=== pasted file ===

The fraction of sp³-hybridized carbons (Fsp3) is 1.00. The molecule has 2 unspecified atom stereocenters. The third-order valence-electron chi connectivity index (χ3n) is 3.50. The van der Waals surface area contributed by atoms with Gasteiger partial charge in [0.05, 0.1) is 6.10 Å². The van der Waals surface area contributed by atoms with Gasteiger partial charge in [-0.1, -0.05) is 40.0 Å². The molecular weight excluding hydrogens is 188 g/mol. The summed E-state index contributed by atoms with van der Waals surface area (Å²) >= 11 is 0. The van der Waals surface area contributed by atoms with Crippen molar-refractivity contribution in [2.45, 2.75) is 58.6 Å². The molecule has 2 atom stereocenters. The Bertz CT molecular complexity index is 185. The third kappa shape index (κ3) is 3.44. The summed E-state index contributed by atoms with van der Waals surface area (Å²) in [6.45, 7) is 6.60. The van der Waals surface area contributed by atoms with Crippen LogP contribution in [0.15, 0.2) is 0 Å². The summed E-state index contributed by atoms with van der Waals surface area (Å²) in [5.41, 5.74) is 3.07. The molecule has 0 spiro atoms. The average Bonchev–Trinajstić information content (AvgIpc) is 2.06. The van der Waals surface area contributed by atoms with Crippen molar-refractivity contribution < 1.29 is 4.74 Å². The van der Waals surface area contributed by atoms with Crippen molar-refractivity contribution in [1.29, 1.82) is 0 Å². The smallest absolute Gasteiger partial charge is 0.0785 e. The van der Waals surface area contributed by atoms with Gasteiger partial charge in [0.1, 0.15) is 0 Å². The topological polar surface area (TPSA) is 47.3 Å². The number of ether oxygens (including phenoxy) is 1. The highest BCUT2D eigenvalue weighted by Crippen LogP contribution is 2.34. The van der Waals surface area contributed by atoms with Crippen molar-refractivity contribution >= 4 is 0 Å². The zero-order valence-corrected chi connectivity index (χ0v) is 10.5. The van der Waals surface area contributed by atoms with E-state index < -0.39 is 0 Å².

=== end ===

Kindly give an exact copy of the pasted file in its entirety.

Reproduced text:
The fraction of sp³-hybridized carbons (Fsp3) is 1.00. The molecule has 2 unspecified atom stereocenters. The third-order valence-electron chi connectivity index (χ3n) is 3.50. The van der Waals surface area contributed by atoms with Gasteiger partial charge in [0.05, 0.1) is 6.10 Å². The van der Waals surface area contributed by atoms with Gasteiger partial charge in [-0.1, -0.05) is 40.0 Å². The molecular weight excluding hydrogens is 188 g/mol. The summed E-state index contributed by atoms with van der Waals surface area (Å²) >= 11 is 0. The van der Waals surface area contributed by atoms with Crippen molar-refractivity contribution in [2.45, 2.75) is 58.6 Å². The molecule has 2 atom stereocenters. The Bertz CT molecular complexity index is 185. The third kappa shape index (κ3) is 3.44. The summed E-state index contributed by atoms with van der Waals surface area (Å²) in [6.45, 7) is 6.60. The van der Waals surface area contributed by atoms with Crippen LogP contribution in [0.15, 0.2) is 0 Å². The summed E-state index contributed by atoms with van der Waals surface area (Å²) in [5.41, 5.74) is 3.07. The molecule has 0 spiro atoms. The average Bonchev–Trinajstić information content (AvgIpc) is 2.06. The van der Waals surface area contributed by atoms with Crippen molar-refractivity contribution < 1.29 is 4.74 Å². The van der Waals surface area contributed by atoms with Crippen molar-refractivity contribution in [1.29, 1.82) is 0 Å². The smallest absolute Gasteiger partial charge is 0.0785 e. The van der Waals surface area contributed by atoms with Gasteiger partial charge in [0.1, 0.15) is 0 Å². The topological polar surface area (TPSA) is 47.3 Å². The number of ether oxygens (including phenoxy) is 1. The highest BCUT2D eigenvalue weighted by Crippen LogP contribution is 2.34. The van der Waals surface area contributed by atoms with Crippen molar-refractivity contribution >= 4 is 0 Å². The zero-order valence-corrected chi connectivity index (χ0v) is 10.5. The van der Waals surface area contributed by atoms with E-state index < -0.39 is 0 Å².